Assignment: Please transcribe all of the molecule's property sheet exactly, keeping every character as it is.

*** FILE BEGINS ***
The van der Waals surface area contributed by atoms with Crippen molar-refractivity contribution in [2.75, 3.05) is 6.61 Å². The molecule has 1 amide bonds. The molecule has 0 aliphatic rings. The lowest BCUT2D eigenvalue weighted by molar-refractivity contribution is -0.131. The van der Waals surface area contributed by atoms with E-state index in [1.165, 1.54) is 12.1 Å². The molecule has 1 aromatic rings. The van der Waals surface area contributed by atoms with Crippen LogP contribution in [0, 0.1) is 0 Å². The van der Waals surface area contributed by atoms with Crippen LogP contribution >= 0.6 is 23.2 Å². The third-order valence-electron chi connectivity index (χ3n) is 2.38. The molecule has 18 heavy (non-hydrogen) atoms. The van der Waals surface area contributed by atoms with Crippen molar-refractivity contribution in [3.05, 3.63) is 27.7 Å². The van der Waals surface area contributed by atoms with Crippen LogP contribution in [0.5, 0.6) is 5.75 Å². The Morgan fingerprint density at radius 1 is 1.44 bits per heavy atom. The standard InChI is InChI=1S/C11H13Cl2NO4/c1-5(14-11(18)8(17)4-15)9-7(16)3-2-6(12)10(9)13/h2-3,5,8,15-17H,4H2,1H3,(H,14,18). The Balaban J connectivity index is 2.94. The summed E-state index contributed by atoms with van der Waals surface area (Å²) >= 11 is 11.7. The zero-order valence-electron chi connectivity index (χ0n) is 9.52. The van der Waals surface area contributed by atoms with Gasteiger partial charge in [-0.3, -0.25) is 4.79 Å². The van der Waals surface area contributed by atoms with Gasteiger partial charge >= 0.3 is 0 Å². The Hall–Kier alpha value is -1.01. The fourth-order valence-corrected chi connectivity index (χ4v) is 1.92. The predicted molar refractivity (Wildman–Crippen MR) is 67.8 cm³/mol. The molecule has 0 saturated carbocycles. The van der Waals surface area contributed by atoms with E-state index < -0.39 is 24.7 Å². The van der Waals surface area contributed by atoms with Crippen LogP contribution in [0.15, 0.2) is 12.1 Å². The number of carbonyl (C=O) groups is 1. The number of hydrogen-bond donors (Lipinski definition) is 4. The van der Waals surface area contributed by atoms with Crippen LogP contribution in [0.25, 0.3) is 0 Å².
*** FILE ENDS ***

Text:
The van der Waals surface area contributed by atoms with Crippen molar-refractivity contribution in [2.75, 3.05) is 6.61 Å². The molecule has 1 amide bonds. The molecule has 0 aliphatic rings. The lowest BCUT2D eigenvalue weighted by molar-refractivity contribution is -0.131. The van der Waals surface area contributed by atoms with E-state index in [1.165, 1.54) is 12.1 Å². The molecule has 1 aromatic rings. The van der Waals surface area contributed by atoms with Crippen LogP contribution in [0, 0.1) is 0 Å². The van der Waals surface area contributed by atoms with Crippen LogP contribution >= 0.6 is 23.2 Å². The third-order valence-electron chi connectivity index (χ3n) is 2.38. The molecule has 18 heavy (non-hydrogen) atoms. The van der Waals surface area contributed by atoms with Crippen molar-refractivity contribution in [3.05, 3.63) is 27.7 Å². The van der Waals surface area contributed by atoms with Crippen LogP contribution in [0.5, 0.6) is 5.75 Å². The Morgan fingerprint density at radius 1 is 1.44 bits per heavy atom. The standard InChI is InChI=1S/C11H13Cl2NO4/c1-5(14-11(18)8(17)4-15)9-7(16)3-2-6(12)10(9)13/h2-3,5,8,15-17H,4H2,1H3,(H,14,18). The Balaban J connectivity index is 2.94. The summed E-state index contributed by atoms with van der Waals surface area (Å²) >= 11 is 11.7. The zero-order valence-electron chi connectivity index (χ0n) is 9.52. The van der Waals surface area contributed by atoms with Gasteiger partial charge in [-0.3, -0.25) is 4.79 Å². The van der Waals surface area contributed by atoms with Gasteiger partial charge >= 0.3 is 0 Å². The Hall–Kier alpha value is -1.01. The fourth-order valence-corrected chi connectivity index (χ4v) is 1.92. The predicted molar refractivity (Wildman–Crippen MR) is 67.8 cm³/mol. The molecule has 0 saturated carbocycles. The van der Waals surface area contributed by atoms with E-state index < -0.39 is 24.7 Å². The van der Waals surface area contributed by atoms with Crippen LogP contribution in [0.15, 0.2) is 12.1 Å². The number of carbonyl (C=O) groups is 1. The number of hydrogen-bond donors (Lipinski definition) is 4. The van der Waals surface area contributed by atoms with Crippen LogP contribution in [0.25, 0.3) is 0 Å².